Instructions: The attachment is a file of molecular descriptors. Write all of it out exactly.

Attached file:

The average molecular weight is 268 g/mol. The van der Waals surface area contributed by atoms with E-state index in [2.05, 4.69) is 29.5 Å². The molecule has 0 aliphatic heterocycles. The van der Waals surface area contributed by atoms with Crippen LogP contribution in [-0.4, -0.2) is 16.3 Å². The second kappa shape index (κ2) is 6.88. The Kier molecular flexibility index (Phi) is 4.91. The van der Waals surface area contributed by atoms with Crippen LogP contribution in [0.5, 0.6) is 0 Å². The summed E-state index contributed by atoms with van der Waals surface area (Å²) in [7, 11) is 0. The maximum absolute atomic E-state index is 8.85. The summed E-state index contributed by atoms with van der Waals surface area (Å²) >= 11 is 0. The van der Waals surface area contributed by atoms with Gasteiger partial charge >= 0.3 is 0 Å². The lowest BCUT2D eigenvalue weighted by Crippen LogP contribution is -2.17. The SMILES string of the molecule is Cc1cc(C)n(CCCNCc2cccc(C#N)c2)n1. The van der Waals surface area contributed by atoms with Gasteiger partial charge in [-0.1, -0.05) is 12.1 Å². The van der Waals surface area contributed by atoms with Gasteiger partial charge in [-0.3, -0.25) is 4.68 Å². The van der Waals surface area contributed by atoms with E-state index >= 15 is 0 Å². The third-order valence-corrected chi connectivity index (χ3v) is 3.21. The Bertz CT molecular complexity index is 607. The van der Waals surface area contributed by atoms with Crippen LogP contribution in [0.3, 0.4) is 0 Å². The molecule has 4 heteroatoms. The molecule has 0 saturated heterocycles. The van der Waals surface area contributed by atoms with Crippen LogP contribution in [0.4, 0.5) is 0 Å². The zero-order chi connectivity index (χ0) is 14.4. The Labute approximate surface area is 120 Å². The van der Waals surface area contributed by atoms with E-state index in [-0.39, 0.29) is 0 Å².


The average molecular weight is 268 g/mol. The van der Waals surface area contributed by atoms with E-state index in [2.05, 4.69) is 29.5 Å². The molecule has 0 aliphatic heterocycles. The van der Waals surface area contributed by atoms with Crippen LogP contribution in [-0.4, -0.2) is 16.3 Å². The second kappa shape index (κ2) is 6.88. The Kier molecular flexibility index (Phi) is 4.91. The van der Waals surface area contributed by atoms with Crippen LogP contribution in [0.5, 0.6) is 0 Å². The summed E-state index contributed by atoms with van der Waals surface area (Å²) in [7, 11) is 0. The maximum absolute atomic E-state index is 8.85. The summed E-state index contributed by atoms with van der Waals surface area (Å²) >= 11 is 0. The van der Waals surface area contributed by atoms with Gasteiger partial charge >= 0.3 is 0 Å². The lowest BCUT2D eigenvalue weighted by Crippen LogP contribution is -2.17. The SMILES string of the molecule is Cc1cc(C)n(CCCNCc2cccc(C#N)c2)n1. The van der Waals surface area contributed by atoms with Gasteiger partial charge in [-0.1, -0.05) is 12.1 Å². The van der Waals surface area contributed by atoms with Gasteiger partial charge in [-0.3, -0.25) is 4.68 Å². The van der Waals surface area contributed by atoms with E-state index >= 15 is 0 Å². The third-order valence-corrected chi connectivity index (χ3v) is 3.21. The Bertz CT molecular complexity index is 607. The van der Waals surface area contributed by atoms with Crippen LogP contribution in [0.3, 0.4) is 0 Å². The molecule has 4 heteroatoms. The molecule has 0 saturated heterocycles. The van der Waals surface area contributed by atoms with Crippen LogP contribution in [0.4, 0.5) is 0 Å². The zero-order chi connectivity index (χ0) is 14.4. The Labute approximate surface area is 120 Å². The van der Waals surface area contributed by atoms with E-state index in [-0.39, 0.29) is 0 Å².